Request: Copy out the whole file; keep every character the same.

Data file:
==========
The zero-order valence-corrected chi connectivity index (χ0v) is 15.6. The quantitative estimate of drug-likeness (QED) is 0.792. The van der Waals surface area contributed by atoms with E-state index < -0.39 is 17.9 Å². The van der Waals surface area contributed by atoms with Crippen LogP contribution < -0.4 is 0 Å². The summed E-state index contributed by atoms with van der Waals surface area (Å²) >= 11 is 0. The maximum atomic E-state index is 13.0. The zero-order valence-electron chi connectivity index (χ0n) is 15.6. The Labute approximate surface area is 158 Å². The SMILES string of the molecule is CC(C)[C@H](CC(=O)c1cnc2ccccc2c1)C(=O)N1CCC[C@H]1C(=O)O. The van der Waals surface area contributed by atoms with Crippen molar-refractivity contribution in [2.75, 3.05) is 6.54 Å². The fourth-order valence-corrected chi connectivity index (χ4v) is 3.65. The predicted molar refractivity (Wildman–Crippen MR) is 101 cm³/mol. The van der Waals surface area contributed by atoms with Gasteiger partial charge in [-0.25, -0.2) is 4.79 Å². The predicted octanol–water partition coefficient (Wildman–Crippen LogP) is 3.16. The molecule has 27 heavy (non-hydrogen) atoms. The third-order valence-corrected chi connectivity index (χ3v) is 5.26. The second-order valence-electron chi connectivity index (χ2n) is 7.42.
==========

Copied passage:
The zero-order valence-corrected chi connectivity index (χ0v) is 15.6. The quantitative estimate of drug-likeness (QED) is 0.792. The van der Waals surface area contributed by atoms with E-state index < -0.39 is 17.9 Å². The van der Waals surface area contributed by atoms with Crippen LogP contribution < -0.4 is 0 Å². The summed E-state index contributed by atoms with van der Waals surface area (Å²) >= 11 is 0. The maximum atomic E-state index is 13.0. The zero-order valence-electron chi connectivity index (χ0n) is 15.6. The Labute approximate surface area is 158 Å². The SMILES string of the molecule is CC(C)[C@H](CC(=O)c1cnc2ccccc2c1)C(=O)N1CCC[C@H]1C(=O)O. The van der Waals surface area contributed by atoms with Crippen molar-refractivity contribution in [2.75, 3.05) is 6.54 Å². The fourth-order valence-corrected chi connectivity index (χ4v) is 3.65. The predicted molar refractivity (Wildman–Crippen MR) is 101 cm³/mol. The van der Waals surface area contributed by atoms with Gasteiger partial charge in [-0.25, -0.2) is 4.79 Å². The predicted octanol–water partition coefficient (Wildman–Crippen LogP) is 3.16. The molecule has 27 heavy (non-hydrogen) atoms. The third-order valence-corrected chi connectivity index (χ3v) is 5.26. The second-order valence-electron chi connectivity index (χ2n) is 7.42.